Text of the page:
That La La Land composer Justin Hurwitz will have to give an acceptance speech on February 26 is a certainty. The only real question is whether he’ll give as many speeches as Kate McKinnon’s hapless starlet Gloria Concave did during the Academy Awards’s first rocky decade, as fictionally depicted last weekend at the Academy luncheon. And even though we, like poor plasma-strapped Gloria, will curse uncontrollably at many of the many trophies handed to team La La Land, we won’t strongly protest its inevitable win in this category. And not even for the lack of legitimate competition here.
We’ve no doubt Mica Levi’s score for Jackie will fly from shelves on Record Store Day, and her cues are nearly as compelling as the ones she contributed to Under the Skin. A few months ago, I argued that the score worked only in opposition to the film’s subject matter (to Jackie’s ultimate detriment). But it’s a brave new world, and if you could communicate musically the feeling that hits us in the pit of our stomachs every day we check in at whatthefuckjusthappenedtoday.com, it would probably sound exactly like those grim, gravity-shifting glissando sweeps from the string section.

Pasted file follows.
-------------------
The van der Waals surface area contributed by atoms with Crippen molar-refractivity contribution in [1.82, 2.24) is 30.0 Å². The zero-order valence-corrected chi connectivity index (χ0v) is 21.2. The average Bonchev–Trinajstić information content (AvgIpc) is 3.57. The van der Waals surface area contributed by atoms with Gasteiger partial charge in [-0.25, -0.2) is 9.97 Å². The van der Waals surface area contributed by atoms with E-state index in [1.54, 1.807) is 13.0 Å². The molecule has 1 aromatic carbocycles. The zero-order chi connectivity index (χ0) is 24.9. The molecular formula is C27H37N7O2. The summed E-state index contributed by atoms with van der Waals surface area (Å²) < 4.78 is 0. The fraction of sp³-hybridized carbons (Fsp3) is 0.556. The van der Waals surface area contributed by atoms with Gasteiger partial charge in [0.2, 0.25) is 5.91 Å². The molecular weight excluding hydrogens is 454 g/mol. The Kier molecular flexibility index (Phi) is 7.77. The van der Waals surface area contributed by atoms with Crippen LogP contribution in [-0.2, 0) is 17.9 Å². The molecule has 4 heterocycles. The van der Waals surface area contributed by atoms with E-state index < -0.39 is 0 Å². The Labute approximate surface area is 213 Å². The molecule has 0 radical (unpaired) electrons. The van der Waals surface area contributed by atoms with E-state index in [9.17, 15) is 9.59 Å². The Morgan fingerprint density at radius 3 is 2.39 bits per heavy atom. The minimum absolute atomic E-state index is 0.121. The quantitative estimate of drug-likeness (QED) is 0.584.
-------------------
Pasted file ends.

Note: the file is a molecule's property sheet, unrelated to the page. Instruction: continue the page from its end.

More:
In direct contrast to Levi’s anachronisms, Moonlight composer Nicholas Britell (who oddly enough was a co-producer on Damien Chazelle’s Whiplash) serves his film’s depiction of a near-mute cypher with an almost impenetrable shell almost too well. It’s delicate, understated work in a category whose most frequent nominee is John Williams. Speaking of records, Thomas Newman is now one nod away from Alex North’s record number of score nominations without a win, and it’s attached to a failed blockbuster for the age of post-consent (Passengers), so here’s looking toward his 14th.
Yes, Hurwitz’s score has its detractors, but even those who accuse him of wanly mimicking the likes of Michel Legrand would have to admit that there are worse wells to draw from. Certainly, his florid work hits its mark more consistently than The Artist’s tepid pastiche of the slapdash soundtracks that used to dog silent-film video releases—which, come to think of it, sound a lot like the music that played off Gloria Concave’s acceptance speeches.
Will Win: La La Land
Could Win: Moonlight
Should Win: Moonlight